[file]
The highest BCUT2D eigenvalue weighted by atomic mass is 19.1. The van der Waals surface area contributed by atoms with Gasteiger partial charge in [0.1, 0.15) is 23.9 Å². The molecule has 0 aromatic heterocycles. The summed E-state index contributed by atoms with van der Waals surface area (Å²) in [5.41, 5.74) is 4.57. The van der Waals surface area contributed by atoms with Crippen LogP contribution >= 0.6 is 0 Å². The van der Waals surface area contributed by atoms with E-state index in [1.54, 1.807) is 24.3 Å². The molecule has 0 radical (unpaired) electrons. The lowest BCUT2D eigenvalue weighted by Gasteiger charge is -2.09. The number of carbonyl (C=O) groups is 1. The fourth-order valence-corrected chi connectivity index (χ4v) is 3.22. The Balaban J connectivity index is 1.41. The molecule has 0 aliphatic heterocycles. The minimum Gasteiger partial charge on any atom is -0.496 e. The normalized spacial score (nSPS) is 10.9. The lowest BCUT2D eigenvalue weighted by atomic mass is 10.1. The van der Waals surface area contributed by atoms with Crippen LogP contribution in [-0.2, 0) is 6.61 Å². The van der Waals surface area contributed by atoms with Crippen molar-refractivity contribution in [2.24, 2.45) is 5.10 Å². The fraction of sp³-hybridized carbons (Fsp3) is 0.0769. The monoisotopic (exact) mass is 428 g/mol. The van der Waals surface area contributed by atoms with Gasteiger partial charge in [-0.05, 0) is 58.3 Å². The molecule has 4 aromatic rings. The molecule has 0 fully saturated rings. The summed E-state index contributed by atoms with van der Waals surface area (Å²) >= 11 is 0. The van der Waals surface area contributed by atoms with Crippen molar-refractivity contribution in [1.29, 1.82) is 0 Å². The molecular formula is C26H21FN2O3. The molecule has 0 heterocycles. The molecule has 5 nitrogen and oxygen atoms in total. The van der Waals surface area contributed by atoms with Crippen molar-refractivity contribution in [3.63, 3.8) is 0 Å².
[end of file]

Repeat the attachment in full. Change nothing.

The highest BCUT2D eigenvalue weighted by atomic mass is 19.1. The van der Waals surface area contributed by atoms with Gasteiger partial charge in [0.1, 0.15) is 23.9 Å². The molecule has 0 aromatic heterocycles. The summed E-state index contributed by atoms with van der Waals surface area (Å²) in [5.41, 5.74) is 4.57. The van der Waals surface area contributed by atoms with Crippen LogP contribution >= 0.6 is 0 Å². The van der Waals surface area contributed by atoms with E-state index in [1.54, 1.807) is 24.3 Å². The molecule has 0 radical (unpaired) electrons. The lowest BCUT2D eigenvalue weighted by Gasteiger charge is -2.09. The number of carbonyl (C=O) groups is 1. The fourth-order valence-corrected chi connectivity index (χ4v) is 3.22. The Balaban J connectivity index is 1.41. The molecule has 0 aliphatic heterocycles. The minimum Gasteiger partial charge on any atom is -0.496 e. The normalized spacial score (nSPS) is 10.9. The lowest BCUT2D eigenvalue weighted by atomic mass is 10.1. The van der Waals surface area contributed by atoms with Crippen LogP contribution in [-0.2, 0) is 6.61 Å². The van der Waals surface area contributed by atoms with Crippen molar-refractivity contribution in [2.24, 2.45) is 5.10 Å². The fraction of sp³-hybridized carbons (Fsp3) is 0.0769. The monoisotopic (exact) mass is 428 g/mol. The van der Waals surface area contributed by atoms with Gasteiger partial charge in [-0.05, 0) is 58.3 Å². The molecule has 4 aromatic rings. The molecule has 0 fully saturated rings. The summed E-state index contributed by atoms with van der Waals surface area (Å²) >= 11 is 0. The van der Waals surface area contributed by atoms with Crippen molar-refractivity contribution in [1.29, 1.82) is 0 Å². The molecular formula is C26H21FN2O3. The molecule has 0 heterocycles. The molecule has 5 nitrogen and oxygen atoms in total. The van der Waals surface area contributed by atoms with Crippen molar-refractivity contribution in [3.63, 3.8) is 0 Å².